The Catalyst

Medicine dean receives Living Legend honor

 

College of Medicine Dean Dr. Etta Pisano, second from left, joins 2013 honorees of the Third Annual de Pizan Honors Living Legends Award. With Pisano is, from left, Denyce Graves (opera singer), Phylicia Rashad (entertainer), and Joan Bradley Wages (National Women’s History Museum president and CEO). Not pictured are honorees Sally Jewell (Secretary of the Interior) and Ken Burns (documentary filmmaker).   Photo provided

Breast cancer screening radiologist Etta D. Pisano, M.D., was recognized among five honorees for their historic achievements with the Third Annual de Pizan Honors held Oct. 9 at the Mead Center for American Theater in Washington, D.C. The awards are sponsored by the National Women’s History Museum.

Pisano, who is dean of the College of Medicine and vice president for Medical Affairs, joined Denyce Graves, a mezzo-soprano opera singer; Sally Jewell, U.S. Secretary of the Interior; Phylicia Rashad, entertainer; and Ken Burns, documentary filmmaker; as a 2013 Living Legend honoree.

“To be recognized for your life’s work with the Dr. Helen Taussig Living Legacy Award by an organization like the National Women’s History Museum is, to say the least, humbling. It serves as an inspiration as we continue to advance breast imaging research and it provides a moment to pause and recognize women pioneers in medicine like Dr. Taussig, who forever changed our place in this field,” Pisano said.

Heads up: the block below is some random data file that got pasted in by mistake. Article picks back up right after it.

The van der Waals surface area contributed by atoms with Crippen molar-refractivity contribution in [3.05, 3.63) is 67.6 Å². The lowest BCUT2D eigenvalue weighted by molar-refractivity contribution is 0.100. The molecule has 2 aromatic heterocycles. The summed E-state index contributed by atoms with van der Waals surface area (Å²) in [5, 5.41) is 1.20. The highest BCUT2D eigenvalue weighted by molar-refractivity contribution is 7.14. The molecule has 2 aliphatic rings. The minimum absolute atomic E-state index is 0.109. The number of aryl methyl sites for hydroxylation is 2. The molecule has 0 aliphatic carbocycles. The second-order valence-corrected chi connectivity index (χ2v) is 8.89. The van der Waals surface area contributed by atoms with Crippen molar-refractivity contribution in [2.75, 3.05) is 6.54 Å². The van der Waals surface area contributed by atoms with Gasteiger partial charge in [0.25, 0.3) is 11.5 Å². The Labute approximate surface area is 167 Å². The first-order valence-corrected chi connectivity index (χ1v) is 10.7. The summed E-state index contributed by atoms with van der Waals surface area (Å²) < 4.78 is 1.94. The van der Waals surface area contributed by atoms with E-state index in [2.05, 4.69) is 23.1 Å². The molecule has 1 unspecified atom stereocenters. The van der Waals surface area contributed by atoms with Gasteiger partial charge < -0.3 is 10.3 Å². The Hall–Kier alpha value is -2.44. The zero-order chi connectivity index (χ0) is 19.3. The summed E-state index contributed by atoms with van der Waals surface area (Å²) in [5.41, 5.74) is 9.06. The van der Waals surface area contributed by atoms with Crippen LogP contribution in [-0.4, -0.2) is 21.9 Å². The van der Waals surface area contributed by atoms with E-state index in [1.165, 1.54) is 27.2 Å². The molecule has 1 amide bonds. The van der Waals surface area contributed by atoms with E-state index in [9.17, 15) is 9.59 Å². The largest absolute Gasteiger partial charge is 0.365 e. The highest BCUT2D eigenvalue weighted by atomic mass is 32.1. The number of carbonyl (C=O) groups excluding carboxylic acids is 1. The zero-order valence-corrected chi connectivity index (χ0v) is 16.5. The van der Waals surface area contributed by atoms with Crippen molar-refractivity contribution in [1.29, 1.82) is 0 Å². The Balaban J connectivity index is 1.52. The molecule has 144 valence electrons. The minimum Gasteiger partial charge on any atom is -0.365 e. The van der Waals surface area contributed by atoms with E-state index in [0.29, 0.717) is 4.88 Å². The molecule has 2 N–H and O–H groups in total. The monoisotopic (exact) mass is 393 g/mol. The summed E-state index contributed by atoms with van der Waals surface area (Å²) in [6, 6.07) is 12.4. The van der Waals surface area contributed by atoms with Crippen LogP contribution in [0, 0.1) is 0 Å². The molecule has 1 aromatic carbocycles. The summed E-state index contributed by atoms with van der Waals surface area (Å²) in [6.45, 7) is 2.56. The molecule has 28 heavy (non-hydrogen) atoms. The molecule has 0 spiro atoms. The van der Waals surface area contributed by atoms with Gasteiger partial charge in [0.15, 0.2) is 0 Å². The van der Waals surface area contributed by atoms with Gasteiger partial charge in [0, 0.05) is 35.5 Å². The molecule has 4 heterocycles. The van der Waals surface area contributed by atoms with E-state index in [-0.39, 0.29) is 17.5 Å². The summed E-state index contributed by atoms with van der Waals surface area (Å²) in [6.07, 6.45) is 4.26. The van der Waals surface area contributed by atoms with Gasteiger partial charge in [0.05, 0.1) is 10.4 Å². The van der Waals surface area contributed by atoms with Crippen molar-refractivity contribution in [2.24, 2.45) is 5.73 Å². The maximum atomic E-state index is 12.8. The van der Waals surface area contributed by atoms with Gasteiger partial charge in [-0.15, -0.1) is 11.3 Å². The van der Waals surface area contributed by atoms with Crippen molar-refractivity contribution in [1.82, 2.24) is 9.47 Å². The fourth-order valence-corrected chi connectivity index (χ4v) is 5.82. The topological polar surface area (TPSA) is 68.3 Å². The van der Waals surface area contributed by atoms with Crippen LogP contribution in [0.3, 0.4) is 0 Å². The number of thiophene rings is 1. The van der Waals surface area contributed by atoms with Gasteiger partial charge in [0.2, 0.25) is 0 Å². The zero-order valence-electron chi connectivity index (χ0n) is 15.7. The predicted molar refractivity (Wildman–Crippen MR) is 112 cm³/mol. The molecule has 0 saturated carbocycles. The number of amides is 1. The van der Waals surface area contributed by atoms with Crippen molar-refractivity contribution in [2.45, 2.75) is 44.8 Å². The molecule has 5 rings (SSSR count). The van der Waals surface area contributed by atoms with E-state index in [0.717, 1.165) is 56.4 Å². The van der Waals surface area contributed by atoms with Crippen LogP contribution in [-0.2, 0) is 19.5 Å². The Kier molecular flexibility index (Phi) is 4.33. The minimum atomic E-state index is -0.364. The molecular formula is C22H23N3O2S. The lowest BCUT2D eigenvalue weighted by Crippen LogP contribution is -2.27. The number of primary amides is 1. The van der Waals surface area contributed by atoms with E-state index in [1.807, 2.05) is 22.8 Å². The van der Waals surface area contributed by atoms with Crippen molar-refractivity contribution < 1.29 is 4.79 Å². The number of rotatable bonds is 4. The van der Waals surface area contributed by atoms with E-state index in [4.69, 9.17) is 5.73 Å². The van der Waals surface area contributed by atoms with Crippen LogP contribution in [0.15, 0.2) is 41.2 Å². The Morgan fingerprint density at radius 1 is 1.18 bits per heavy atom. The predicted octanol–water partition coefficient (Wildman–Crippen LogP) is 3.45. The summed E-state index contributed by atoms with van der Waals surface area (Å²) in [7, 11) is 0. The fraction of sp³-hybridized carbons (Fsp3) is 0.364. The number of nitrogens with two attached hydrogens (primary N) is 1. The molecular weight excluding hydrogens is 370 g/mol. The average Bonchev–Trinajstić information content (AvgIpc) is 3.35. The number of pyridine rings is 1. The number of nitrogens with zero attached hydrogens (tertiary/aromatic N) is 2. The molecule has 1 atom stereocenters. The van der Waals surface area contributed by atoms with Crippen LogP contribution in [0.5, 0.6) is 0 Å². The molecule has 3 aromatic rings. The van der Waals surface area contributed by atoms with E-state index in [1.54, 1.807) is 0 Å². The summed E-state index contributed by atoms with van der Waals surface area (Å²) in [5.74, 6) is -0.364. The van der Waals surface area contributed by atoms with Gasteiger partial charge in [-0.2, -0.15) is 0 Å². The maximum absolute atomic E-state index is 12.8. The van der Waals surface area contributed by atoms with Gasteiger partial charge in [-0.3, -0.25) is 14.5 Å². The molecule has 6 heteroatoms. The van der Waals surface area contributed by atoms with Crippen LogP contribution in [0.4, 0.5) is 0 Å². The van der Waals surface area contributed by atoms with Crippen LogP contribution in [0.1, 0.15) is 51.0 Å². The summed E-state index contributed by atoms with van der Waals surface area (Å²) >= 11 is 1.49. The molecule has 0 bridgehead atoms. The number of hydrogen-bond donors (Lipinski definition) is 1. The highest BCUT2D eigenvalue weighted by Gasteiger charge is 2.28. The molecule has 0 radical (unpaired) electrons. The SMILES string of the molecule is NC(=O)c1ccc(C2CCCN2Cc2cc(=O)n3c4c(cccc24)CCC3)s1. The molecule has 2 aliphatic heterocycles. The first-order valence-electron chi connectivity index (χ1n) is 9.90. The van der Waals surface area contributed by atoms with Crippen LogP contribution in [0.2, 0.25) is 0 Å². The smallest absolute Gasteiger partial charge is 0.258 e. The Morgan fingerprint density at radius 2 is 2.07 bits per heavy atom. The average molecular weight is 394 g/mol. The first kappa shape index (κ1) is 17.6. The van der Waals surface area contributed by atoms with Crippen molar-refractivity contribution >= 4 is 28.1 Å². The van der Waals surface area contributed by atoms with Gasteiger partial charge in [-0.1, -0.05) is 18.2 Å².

Pisano joined MUSC in July 2010 and was former vice dean for academic affairs at the University of North Carolina School of Medicine, director of UNC’s Biomedical Research Imaging Center and the Kenan Professor of Radiology and Biomedical Engineering.

Her life’s work has focused on the development and testing of imaging technology for the early detection and diagnosis of breast cancer. She is widely known for serving as principal investigator of the largest clinical trial ever run by a radiologist. The Digital Mammographic Imaging Screening Trial enrolled nearly 50,000 women in a study comparing digital to film mammography, the results of which were published in 2005 in the New England Journal of Medicine.

A champion of diversity, mentoring and work-life balance, Pisano is a mother of four and one of only about a dozen women medical school deans in the country. She is the first at MUSC.

October 25, 2013
 
 
 

© 2013  Medical University of South Carolina | Disclaimer